Trade Show TalesBlog

Posts Tagged ‘M. Christine Delea’

Symphony Portables w/o Rentals is Like…

March 6th, 2020 2 COMMENTS
Symphony Portable Rental Designs

While preparing Design Monday, I asked my wife, Christine Delea, for some creative assistance. I texted her this request, “Need pop culture or clever similes in the vein of Symphony Portables w/o Rentals is like ….

About 30 minutes later she texted me that the list was done. I shared a few in Design Monday, but you deserve the full list. It’s AMAZING! As is my wife’s creativity and imagination.

Just imagine if she’d had another 30 minutes. 😉

  • Beyonce w/o Lemonade
  • Sushi w/o Wasabi
  • Lucy w/o Ethel
  • Han w/o Chewbacca
  • Girl Scout Cookies w/o Thin Mints
  • Bert w/o Ernie
  • Whiskey w/o Aging
  • Cake w/o Frosting
  • The Walking Dead w/o Carol
  • The Yankees w/o Joltin’ Joe DiMaggio
  • Iced Tea w/o Lemon
  • Law and Order: SUV w/o Olivia Benson
  • Autumn w/o New England
  • Russian Literature w/o Tolstoy
  • Hollywood w/o Meryl Streep
  • Boxing w/o Muhammad Ali
  • Peter Pan w/o Tinkerbell
  • Betty w/o Veronica
  • A Beach w/o Shells
  • KPOP w/o BTS
  • Lewis Capaldi w/o Heartache
  • Dracula w/o Fangs
  • Real Housewives w/o Drama
  • A Lighthouse w/o a Keeper
  • The 1980s w/o Cyndi Lauper
  • Kool w/o the Gang
  • Shrimp Scampi w/o Garlic
  • Ramona w/o Pesty Behavior
  • Basketball w/o Michael Jordan
  • Lewis and Clark w/o Sacagawea
  • Oregon w/o Wineries
  • Fashion w/o Coco Chanel
  • Flip Wilson w/o Geraldine
  • Lady Gaga w/o Her Little Monsters
  • Best Movie Lists w/o Casablanca
  • The History of Tap Dancing w/o Eleanor Powell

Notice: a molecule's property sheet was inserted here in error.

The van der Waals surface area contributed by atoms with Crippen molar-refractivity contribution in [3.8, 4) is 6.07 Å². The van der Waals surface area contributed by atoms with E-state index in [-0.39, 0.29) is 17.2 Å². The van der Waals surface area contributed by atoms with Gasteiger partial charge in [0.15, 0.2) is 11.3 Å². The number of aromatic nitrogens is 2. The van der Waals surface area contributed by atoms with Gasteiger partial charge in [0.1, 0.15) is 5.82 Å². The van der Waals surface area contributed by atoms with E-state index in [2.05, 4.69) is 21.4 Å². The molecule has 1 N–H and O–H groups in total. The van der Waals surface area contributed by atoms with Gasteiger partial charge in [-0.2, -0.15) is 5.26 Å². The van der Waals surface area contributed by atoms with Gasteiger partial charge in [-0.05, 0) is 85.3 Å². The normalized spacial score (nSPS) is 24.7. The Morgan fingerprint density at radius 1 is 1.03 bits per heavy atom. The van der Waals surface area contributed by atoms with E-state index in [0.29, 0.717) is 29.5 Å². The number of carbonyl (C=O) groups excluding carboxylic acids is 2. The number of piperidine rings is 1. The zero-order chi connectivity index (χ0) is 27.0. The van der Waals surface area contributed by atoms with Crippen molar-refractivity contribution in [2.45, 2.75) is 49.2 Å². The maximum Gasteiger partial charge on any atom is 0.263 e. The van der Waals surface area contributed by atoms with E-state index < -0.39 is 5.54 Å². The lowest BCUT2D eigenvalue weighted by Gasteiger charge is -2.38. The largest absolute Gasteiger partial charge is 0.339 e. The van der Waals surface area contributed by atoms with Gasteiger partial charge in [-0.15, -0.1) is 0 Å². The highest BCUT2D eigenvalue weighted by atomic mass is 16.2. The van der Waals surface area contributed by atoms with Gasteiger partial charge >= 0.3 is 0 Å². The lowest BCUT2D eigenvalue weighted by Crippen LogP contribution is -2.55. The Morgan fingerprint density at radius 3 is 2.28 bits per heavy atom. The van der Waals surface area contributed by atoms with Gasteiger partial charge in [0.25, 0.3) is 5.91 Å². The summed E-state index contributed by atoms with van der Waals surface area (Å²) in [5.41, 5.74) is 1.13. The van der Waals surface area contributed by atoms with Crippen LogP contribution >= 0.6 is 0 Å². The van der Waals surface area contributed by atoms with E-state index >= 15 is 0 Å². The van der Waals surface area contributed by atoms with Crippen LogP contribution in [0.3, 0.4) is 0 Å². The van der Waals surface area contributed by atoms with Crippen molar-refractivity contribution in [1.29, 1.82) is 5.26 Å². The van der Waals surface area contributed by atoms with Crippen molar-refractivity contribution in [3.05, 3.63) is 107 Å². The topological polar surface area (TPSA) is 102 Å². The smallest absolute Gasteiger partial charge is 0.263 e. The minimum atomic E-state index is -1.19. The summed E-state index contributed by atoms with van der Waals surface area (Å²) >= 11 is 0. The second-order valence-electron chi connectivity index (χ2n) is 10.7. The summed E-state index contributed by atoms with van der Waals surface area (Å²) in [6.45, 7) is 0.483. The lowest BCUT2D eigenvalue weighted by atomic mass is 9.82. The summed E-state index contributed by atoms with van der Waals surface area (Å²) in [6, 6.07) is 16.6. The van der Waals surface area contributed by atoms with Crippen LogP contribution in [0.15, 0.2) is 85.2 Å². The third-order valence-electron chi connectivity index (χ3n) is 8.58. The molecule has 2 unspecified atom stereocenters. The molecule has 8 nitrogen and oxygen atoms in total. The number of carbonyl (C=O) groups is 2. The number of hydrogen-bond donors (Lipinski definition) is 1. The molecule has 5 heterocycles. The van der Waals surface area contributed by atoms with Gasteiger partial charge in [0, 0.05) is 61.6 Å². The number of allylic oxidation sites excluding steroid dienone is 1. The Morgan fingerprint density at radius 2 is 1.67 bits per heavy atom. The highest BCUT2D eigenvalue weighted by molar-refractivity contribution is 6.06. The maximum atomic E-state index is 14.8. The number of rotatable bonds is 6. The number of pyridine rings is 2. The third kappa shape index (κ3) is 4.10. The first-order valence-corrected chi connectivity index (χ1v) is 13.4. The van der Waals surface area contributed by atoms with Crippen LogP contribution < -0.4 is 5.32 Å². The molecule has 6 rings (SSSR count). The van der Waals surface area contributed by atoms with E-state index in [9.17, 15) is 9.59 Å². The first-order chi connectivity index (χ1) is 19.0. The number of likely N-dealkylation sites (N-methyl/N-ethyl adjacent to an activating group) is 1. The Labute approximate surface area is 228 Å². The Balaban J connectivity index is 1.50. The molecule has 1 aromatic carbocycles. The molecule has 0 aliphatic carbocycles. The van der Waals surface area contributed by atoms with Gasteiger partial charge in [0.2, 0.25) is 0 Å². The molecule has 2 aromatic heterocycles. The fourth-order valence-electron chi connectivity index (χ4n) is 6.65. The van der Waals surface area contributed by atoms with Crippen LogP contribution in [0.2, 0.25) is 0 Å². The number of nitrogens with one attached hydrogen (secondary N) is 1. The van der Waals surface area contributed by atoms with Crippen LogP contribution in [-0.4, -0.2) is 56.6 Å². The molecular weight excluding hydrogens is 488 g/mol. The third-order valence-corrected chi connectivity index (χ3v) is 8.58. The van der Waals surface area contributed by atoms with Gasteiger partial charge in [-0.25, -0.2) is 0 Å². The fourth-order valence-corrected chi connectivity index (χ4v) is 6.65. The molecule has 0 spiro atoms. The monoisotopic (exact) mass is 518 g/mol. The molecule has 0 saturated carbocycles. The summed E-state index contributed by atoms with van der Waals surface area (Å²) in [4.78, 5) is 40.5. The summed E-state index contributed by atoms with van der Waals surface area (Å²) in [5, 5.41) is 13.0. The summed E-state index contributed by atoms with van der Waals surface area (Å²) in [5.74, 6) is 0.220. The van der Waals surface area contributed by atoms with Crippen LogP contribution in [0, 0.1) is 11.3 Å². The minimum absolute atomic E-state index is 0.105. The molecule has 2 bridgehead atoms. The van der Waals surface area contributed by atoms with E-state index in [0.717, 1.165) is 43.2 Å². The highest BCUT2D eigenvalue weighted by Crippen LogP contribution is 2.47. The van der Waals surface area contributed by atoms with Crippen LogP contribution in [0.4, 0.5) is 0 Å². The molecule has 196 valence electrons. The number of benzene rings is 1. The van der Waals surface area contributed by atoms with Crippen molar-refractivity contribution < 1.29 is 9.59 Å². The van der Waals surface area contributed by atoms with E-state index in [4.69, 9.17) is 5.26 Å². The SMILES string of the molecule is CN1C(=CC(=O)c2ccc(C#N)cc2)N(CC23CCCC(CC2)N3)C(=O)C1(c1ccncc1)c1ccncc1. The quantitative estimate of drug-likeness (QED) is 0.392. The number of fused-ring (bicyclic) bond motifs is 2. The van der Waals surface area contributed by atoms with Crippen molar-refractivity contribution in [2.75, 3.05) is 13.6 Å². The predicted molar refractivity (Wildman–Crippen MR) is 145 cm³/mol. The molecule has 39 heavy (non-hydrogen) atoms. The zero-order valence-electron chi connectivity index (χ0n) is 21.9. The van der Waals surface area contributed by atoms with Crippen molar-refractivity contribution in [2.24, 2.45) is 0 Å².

• Abbott w/o Costello
  • The Waltons w/o John-Boy
  • Italian Food w/o Pasta
  • The Flintstones w/o the Rubbles
  • George Takai w/o “Oh My!”
  • Weird Al w/o an Accordion
  • Adele w/o 2 Octaves
  • American Poetry w/o Emily Dickinson
  • Scotland w/o Heather
  • Wesley w/o Buttercup
  • Psych w/o Lassie
  • Nancy Drew w/o Ned Nickerson
  • New Orleans w/o Beignets
  • Cats w/o Purring
  • Game of Thrones w/o The Red Wedding
  • Hip Hop w/o the Sugarhill Gang
  • Bees w/o Pollen
  • New Wave w/o Tears for Fears
  • Cab Calloway w/o Minnie the Moocher
  • Aretha Franklin w/o Respect
  • Meditation w/o Mindfulness
  • Christmas w/o Jose Feliciano’s “Feliz Navidad”
  • NY Harbor w/o the Statue of Liberty
  • Flashdance w/o Off-The-Shoulder-Sweatshirts
  • ZZ Top w/o Beards
  • Ed Sullivan w/o Topo Gigio
  • Mississippi Summer w/o Air Conditioning
  • Camping w/o S’mores
  • The Southwest w/o Saguaro
  • Modern Art w/o Frida Kahlo
  • Soul Train w/o Don Cornelius
  • The Music Man w/o Shipoopi
  • Drag Race w/o RuPaul
  • Harry Potter w/o Hermione Granger and Ron Weasley

And one addition from Tom Beard…

  • Harold Mintz w/o His Mustache

–Mel White
mel@classicexhibits.com
http://www.linkedin.com/in/melmwhite

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Classic Exhibits Inc. designs and manufacturers portable, modular, hybrid, custom, rental exhibit solutions. Classic Exhibits products are represented by an extensive distributor network in North America and in select International markets. For more information, contact us at 866-652-2100 or www.classicexhibits.com.

Trade Show Tips to the Beat of the 2010s

August 15th, 2016 1 COMMENT

2010

The Keys to a Successful Trade Show:  The Follow-Up

Advicertainment by M. Christine Delea

The two biggest mistakes regarding trade shows? People not planning ahead of time, and people not following up once they get home. Some people claim trade shows aren’t worth the cost — but if you don’t continue the relationships you start at shows, you haven’t fulfilled the potential of the show. No wonder some people get so stressed out.